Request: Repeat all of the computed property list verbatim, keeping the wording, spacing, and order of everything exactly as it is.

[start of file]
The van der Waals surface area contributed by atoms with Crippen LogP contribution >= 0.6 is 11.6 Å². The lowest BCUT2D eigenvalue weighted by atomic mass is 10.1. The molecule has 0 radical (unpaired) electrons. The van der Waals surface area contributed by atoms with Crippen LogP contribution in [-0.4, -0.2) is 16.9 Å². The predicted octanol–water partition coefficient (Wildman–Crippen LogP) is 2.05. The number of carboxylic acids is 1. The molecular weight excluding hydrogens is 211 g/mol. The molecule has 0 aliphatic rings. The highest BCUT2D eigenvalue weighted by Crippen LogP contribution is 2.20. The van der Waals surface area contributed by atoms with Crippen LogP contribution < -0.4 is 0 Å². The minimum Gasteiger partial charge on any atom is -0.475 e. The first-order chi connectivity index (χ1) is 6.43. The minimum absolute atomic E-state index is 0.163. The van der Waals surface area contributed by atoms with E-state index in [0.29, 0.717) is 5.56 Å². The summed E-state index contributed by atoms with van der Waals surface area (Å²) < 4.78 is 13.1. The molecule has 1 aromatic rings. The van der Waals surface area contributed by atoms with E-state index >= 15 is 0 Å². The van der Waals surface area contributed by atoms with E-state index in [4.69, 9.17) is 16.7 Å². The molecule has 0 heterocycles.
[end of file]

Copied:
The van der Waals surface area contributed by atoms with Crippen LogP contribution >= 0.6 is 11.6 Å². The lowest BCUT2D eigenvalue weighted by atomic mass is 10.1. The molecule has 0 radical (unpaired) electrons. The van der Waals surface area contributed by atoms with Crippen LogP contribution in [-0.4, -0.2) is 16.9 Å². The predicted octanol–water partition coefficient (Wildman–Crippen LogP) is 2.05. The number of carboxylic acids is 1. The molecular weight excluding hydrogens is 211 g/mol. The molecule has 0 aliphatic rings. The highest BCUT2D eigenvalue weighted by Crippen LogP contribution is 2.20. The van der Waals surface area contributed by atoms with Crippen LogP contribution < -0.4 is 0 Å². The minimum Gasteiger partial charge on any atom is -0.475 e. The first-order chi connectivity index (χ1) is 6.43. The minimum absolute atomic E-state index is 0.163. The van der Waals surface area contributed by atoms with E-state index in [0.29, 0.717) is 5.56 Å². The summed E-state index contributed by atoms with van der Waals surface area (Å²) < 4.78 is 13.1. The molecule has 1 aromatic rings. The van der Waals surface area contributed by atoms with E-state index >= 15 is 0 Å². The van der Waals surface area contributed by atoms with E-state index in [4.69, 9.17) is 16.7 Å². The molecule has 0 heterocycles.